Poor bass and treble.

I’ve owned a 5.1 set of Klipsch Synergy 2 (sf-2 floor standers, and a ksw-12 subwoofer) for about 10 years. I’ve always been very pleased how they sound, until I upgraded my receiver (Yamaha to-v377. Now the bass is either way too strong or way too weak. Often it’s not there when you want it (gun shots and explosions) and overbearing when you don’t want it (dialogue, and ambiance). I’ve been fiddling with settings for a long time, but can’t seem to make more than minor improvements. Any tweaking I can do or is the receiver I have just known to have anemic bass response?
When i got the new receiver? No. But I have tried moving it since to try and get better results. It’s currently about 12 ft from my favorite place to sit. 
So you describe the typical sub integration problem. 

What you need to do first is kill the worst offenders. What EQ options do you have? Did you use the room correction with the recommended measurements? 


Also, make sure you let the receiver do all the crossover work. If your sub has a low pass filter and adjustment, set it as high as you can. 
The sub volume and crossover knobs are at max. The Only EQ options this receiver has are for one speaker at a time (and not the sub). So it doesn’t really help boost the sub what-so-ever. I don’t think it has any room correction feature either. It does have a menu where you I put the distance from each speaker, which I have done. The is a “extra bass” option, but that doesn’t fix everything. We still don’t seem to have bass in a lot of places we’d like to hear it. Then it seems kind of one note. Like I’m Always getting a hum when I need a boom or a rumble. Rock music sounds like you’re watching MTV on standard TV speakers.

sometimes it sounds better to turn the sub off, and let my Klipsch floorstanders do all the bass, but even that, not nearly as good as it should.

Ps by EQ options I assume you mean the sliders for various frequency ranges. I do have things like “DTS: Music” but I usually keep it on “STRAIGHT”
Could you have meant RX-377?

You need to run the YPAO feature. :)
go Ahead and say it... R T F M!
ill give it a try when I get home and let you know how it goes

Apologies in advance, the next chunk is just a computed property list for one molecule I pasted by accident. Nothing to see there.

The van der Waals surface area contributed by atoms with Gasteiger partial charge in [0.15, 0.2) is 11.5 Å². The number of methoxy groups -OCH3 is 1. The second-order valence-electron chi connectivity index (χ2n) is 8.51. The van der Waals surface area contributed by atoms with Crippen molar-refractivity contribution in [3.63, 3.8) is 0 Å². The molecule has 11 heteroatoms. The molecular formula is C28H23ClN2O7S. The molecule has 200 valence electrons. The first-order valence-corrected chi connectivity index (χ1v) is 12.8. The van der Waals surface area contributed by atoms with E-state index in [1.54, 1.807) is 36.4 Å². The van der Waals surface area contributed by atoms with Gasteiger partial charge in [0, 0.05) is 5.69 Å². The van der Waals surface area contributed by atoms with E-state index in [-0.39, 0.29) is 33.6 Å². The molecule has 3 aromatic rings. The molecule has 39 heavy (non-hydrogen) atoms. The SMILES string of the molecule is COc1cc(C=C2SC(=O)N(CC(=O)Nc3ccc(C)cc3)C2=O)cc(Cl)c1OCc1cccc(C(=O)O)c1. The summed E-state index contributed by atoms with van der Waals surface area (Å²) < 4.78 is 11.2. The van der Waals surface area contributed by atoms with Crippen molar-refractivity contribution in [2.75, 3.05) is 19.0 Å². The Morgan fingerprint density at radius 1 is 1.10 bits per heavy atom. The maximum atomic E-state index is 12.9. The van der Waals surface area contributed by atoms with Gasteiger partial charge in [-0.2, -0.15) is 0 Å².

Didn't work. Base is still mild at best.

This kind of diagnosis is extremely hard to do, unless we are there with you listening and configuration.

Can you tell us what your previous receiver was? 

Is the Yamaha brand new?  It may need to be broken in. 

Could be a speaker/crossover configuration issue. 

It's so difficult to tell.

I dont remember the model, but it was a yamaha as well, the v377 is nearly identical with HDMI 1.4 ports.  the v377 is two years old at this point. was brand new to me though.  I dont use the subwoofer passthrough, i use the subwoof out from the receiver. 

At the subwoofer, turn your subwoofer volume to zero. Set the crossover at 80hz. Make sure your phase is at 0 degrees. Same at the Yamaha setup which you should see in the setup/speakers section. Make sure you have the speaker 'ohm set correctly.

Start some music or something you are familiar with and gradually increase the subwoofer volume at the subwoofer until you like it. If it sounds "not in accord with the speakers", turn the phase on the subwoofer to 180 degrees. Repeat the listening exercise.

Sorry I haven’t replied in a few days. I’ve been trying hat process periodically for a couple years. I don’t see any option to adjust ohms in the setup. How do I ultimately rule out this being a poor receiver? It seems improbable that it would take this much tinkering to make this >$2000 set of speakers sound better than my $50 headphones, or the stock speakers in my car.

but on the other hand, I’d hate to waste money on a new receiver and still have lack-luster results. 

Have you tried the auto configuration? 



Yamaha receivers can usually be configured for 8 ohm or 6 ohm speakers (6 ohm setting usually works for 4 ohm speakers as well).  The Klipsch are spec as 8 ohm, but you never know how low the impedance can drop.

I would suggest downloading and reading the manual for your receiver.


The speaker impedance can be changed using the Advanced Setup menu.  Read page 64 on the manual.  There is a special way to access the Advanced Setup menu.

After trying anything I found in the manual, I tried using the subwoofer pass-through instead of my receiver’s subwoofer output  (for the science.) The result is a VAST improvement. 
Great that you found an improvement/solution.  It could be that the bass analog circuit or DSP in the Yamaha is pretty crappy.
I took a look over some other threads. Seems to be quite a few Yamaha owners with several different models with weak sub outputs. Wonder if it effects amp pre-outs as well.